Registration number 1102125
Most Greyhounds that leave our kennels are usually already neutered but occasionally this operation has to be carried out at a later date. However, if you receive one directly from a trainer, or another source that has not been neutered, we strongly recommend this be done as soon as possible so as to prevent future unwanted pregnancies/unwanted mating. This also prevents problems in later life.
In order to keep your Greyhound's coat healthy, a grooming mitt or good brush with firm bristles will be required. They will have been used to regular grooming in the racing kennel and most will stand and enjoy this special attention from you. If they require a bath, ensure they are dried quickly and can lie down somewhere warm.
Many Greyhounds have bare patches, especially on the bony prominences or on their rumps. This is usually due to poor bedding or the hounds preference to lying on concrete or wet paddocks, or stress. With good food, soft bedding and regular brushing, your dogs coat will soon improve and look shiny and healthy. Some dogs may come with scars from their racing days. These, once healed, rarely give any trouble.
Ears should be checked regularly, as although ear infections are no more common with Greyhounds than other breeds, they can occur. Regular cleaning of the outer ear with cotton balls, plus warm salt water, will keep the ears free of wax that can trap germs leading to infection. Special wipes can also be purchased from pet stores and vets. If your dog is flapping their head and rubbing or pawing at their ear, and the problem persists, seek veterinarian advice. An infection will quickly be cleared up with antibiotic ointment or drops. Many Greyhounds are sensitive with their ears due to racing (due to tattoo checking) so take care when handling them.
Regular grooming of your Greyhound will ensure you are quickly aware if they pick up fleas or ticks. There are a variety of products available to control parasites, however the more effective ones need to be obtained from a veterinary surgery. Remove fleas with a flea comb and bathe your dog with a flea shampoo, but remember, the bath only takes care of the adult fleas on your dog at that time. For more extensive protection, as well as control over pre adult fleas, you will have to treat your dog and your home especially carpets and bedding. A house spray from the vets is available for this.
Your dog will have had a worming treatment at the kennels before you take them home to ensure their intestines are free from infection. Regular doses with a complete wormer available from the vets are necessary. We recommend worming at 3 monthly intervals.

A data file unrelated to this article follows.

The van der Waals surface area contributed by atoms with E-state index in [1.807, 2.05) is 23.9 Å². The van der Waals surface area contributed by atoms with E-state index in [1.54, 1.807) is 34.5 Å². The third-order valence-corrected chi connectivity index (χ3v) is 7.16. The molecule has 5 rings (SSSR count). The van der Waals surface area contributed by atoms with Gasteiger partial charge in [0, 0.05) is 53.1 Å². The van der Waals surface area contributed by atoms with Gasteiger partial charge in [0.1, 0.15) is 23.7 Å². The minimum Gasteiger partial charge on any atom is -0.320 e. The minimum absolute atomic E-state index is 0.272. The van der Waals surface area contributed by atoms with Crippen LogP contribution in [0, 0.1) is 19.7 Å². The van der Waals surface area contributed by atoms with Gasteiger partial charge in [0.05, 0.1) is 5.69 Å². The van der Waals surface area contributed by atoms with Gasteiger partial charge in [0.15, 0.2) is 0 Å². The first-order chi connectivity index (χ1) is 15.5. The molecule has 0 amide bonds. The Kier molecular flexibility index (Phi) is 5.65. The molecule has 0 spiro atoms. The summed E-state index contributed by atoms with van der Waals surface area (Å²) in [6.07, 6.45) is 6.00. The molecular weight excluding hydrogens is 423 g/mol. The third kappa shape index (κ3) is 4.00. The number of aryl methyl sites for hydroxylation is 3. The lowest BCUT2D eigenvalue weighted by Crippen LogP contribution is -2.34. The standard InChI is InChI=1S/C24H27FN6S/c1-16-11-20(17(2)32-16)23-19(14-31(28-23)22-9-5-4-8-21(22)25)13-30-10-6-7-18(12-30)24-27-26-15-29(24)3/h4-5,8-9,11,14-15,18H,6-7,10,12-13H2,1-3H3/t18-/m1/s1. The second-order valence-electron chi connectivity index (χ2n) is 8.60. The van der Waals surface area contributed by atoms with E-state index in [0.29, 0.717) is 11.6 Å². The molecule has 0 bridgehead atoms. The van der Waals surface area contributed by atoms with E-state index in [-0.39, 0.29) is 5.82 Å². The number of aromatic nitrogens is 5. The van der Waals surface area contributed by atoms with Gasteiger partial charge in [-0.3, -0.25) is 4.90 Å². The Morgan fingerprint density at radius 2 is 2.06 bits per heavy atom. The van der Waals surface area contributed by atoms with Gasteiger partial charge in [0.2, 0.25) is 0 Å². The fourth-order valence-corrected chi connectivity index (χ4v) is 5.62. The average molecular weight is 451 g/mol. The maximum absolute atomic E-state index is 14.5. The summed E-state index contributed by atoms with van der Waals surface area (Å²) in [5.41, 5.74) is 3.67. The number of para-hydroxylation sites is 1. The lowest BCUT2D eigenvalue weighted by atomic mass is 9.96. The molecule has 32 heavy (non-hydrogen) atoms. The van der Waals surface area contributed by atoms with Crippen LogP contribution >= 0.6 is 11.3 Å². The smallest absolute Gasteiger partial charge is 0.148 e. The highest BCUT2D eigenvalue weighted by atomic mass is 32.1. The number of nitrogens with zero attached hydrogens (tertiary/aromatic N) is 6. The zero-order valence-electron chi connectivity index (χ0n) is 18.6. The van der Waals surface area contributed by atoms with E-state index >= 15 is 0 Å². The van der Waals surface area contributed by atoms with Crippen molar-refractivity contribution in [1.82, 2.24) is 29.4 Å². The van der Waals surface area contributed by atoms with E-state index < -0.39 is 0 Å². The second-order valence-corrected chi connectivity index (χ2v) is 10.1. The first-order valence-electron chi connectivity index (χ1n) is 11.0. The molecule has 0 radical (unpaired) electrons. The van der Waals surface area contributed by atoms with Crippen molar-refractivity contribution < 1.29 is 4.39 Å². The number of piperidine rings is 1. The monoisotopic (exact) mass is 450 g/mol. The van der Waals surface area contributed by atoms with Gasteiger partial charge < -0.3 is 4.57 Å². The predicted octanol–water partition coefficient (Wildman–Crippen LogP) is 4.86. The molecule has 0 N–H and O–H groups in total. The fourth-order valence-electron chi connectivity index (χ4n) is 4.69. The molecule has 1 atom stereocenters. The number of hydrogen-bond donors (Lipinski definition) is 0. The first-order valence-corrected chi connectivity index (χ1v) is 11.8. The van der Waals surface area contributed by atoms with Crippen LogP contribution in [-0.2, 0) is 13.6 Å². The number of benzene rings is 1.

The feet and nails have been very important to your Greyhound while they have been racing and need continuing care from you. Their nails will have been clipped short on a regular basis and you will notice they grow quickly. Once you have their trust, hold their feet firmly and gently clip a small amount from their nails straight across with sharp nail cutters. Alternatively, file with a nail file. We are always happy to cut their nails at the kennels if you feel unsure.
Check your Greyhounds pads, feet and legs for cuts after they have been exercising outdoors. This is particularly important if they have been running in a large area that you cannot examine completely. Sharp stones, sticks, thorns and glass can cause cuts or become embedded in the foot. Wash their feet in warm soapy water and seek veterinary advice if necessary.
The importance of good dental hygiene cannot be overstated.
Dogs, like people, can get gingivitis (inflammation of the gums caused by bacteria) and can suffer from decay and lose teeth without proper care. Gingivitis is a primary cause of bad breath in canines.
When the greyhound is admitted to be neutered by our vets, they will do a thorough teeth cleaning. Once this has been done, maintenance is down to you.
Regular chews, cooked bones and dental treats (available from pet stores) will help with some of the plaque build-
You can do this in stages:
for the first few days gently stroke your dog's muzzle. Once your greyhound accepts this happily, you can then progress to lifting their lips up and praising them for their co-
Once your dog has gained confidence in you, they will allow you to gently brush their teeth. Use a soft bristle toothbrush and a canine toothpaste, usually flavoured with chicken or beef. This will be a real treat for your dog, who will find the taste so delicious they will try to chew on the brush!
Dog toothbrushes/finger brushes and canine toothpaste are available at pet stores or from your local vet.
Regular attention to the mouth will save money for you and pain for your dog later. Check your greyhound's teeth and gums regularly and seek veterinary advice if in doubt.